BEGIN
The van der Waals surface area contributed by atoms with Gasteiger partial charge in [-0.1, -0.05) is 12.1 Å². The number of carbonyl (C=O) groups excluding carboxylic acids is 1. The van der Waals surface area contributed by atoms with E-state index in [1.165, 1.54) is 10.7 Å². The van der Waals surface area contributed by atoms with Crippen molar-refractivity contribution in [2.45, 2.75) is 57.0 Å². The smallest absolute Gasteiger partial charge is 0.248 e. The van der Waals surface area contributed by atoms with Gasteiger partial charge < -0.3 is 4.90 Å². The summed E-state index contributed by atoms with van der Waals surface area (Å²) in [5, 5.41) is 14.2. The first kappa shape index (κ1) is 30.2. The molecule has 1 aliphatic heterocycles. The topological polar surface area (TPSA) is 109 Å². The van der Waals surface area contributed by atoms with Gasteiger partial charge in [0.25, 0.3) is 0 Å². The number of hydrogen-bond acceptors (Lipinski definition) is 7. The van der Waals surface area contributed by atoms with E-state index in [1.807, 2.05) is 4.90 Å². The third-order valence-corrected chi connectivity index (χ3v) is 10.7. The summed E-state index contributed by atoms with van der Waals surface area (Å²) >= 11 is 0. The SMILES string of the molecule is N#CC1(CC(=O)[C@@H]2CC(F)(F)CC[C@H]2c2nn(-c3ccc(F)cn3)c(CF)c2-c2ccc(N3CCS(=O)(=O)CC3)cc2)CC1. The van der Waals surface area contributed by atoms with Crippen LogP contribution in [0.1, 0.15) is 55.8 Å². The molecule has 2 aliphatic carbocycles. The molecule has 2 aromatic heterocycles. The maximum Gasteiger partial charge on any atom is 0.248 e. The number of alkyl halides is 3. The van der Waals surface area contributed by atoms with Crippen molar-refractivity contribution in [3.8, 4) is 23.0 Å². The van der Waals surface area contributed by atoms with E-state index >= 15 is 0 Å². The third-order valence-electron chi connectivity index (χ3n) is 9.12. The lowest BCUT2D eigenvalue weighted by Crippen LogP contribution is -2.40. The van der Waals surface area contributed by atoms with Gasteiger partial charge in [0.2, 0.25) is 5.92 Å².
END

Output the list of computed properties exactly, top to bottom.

The van der Waals surface area contributed by atoms with Gasteiger partial charge in [-0.1, -0.05) is 12.1 Å². The number of carbonyl (C=O) groups excluding carboxylic acids is 1. The van der Waals surface area contributed by atoms with E-state index in [1.165, 1.54) is 10.7 Å². The van der Waals surface area contributed by atoms with Crippen molar-refractivity contribution in [2.45, 2.75) is 57.0 Å². The smallest absolute Gasteiger partial charge is 0.248 e. The van der Waals surface area contributed by atoms with Gasteiger partial charge < -0.3 is 4.90 Å². The summed E-state index contributed by atoms with van der Waals surface area (Å²) in [5, 5.41) is 14.2. The first kappa shape index (κ1) is 30.2. The molecule has 1 aliphatic heterocycles. The topological polar surface area (TPSA) is 109 Å². The van der Waals surface area contributed by atoms with Gasteiger partial charge in [0.25, 0.3) is 0 Å². The number of hydrogen-bond acceptors (Lipinski definition) is 7. The van der Waals surface area contributed by atoms with E-state index in [1.807, 2.05) is 4.90 Å². The third-order valence-corrected chi connectivity index (χ3v) is 10.7. The summed E-state index contributed by atoms with van der Waals surface area (Å²) >= 11 is 0. The SMILES string of the molecule is N#CC1(CC(=O)[C@@H]2CC(F)(F)CC[C@H]2c2nn(-c3ccc(F)cn3)c(CF)c2-c2ccc(N3CCS(=O)(=O)CC3)cc2)CC1. The van der Waals surface area contributed by atoms with Crippen LogP contribution in [0.1, 0.15) is 55.8 Å². The molecule has 2 aliphatic carbocycles. The molecule has 2 aromatic heterocycles. The maximum Gasteiger partial charge on any atom is 0.248 e. The number of alkyl halides is 3. The van der Waals surface area contributed by atoms with Crippen molar-refractivity contribution in [3.8, 4) is 23.0 Å². The van der Waals surface area contributed by atoms with E-state index >= 15 is 0 Å². The third-order valence-electron chi connectivity index (χ3n) is 9.12. The lowest BCUT2D eigenvalue weighted by Crippen LogP contribution is -2.40. The van der Waals surface area contributed by atoms with Gasteiger partial charge in [0.2, 0.25) is 5.92 Å².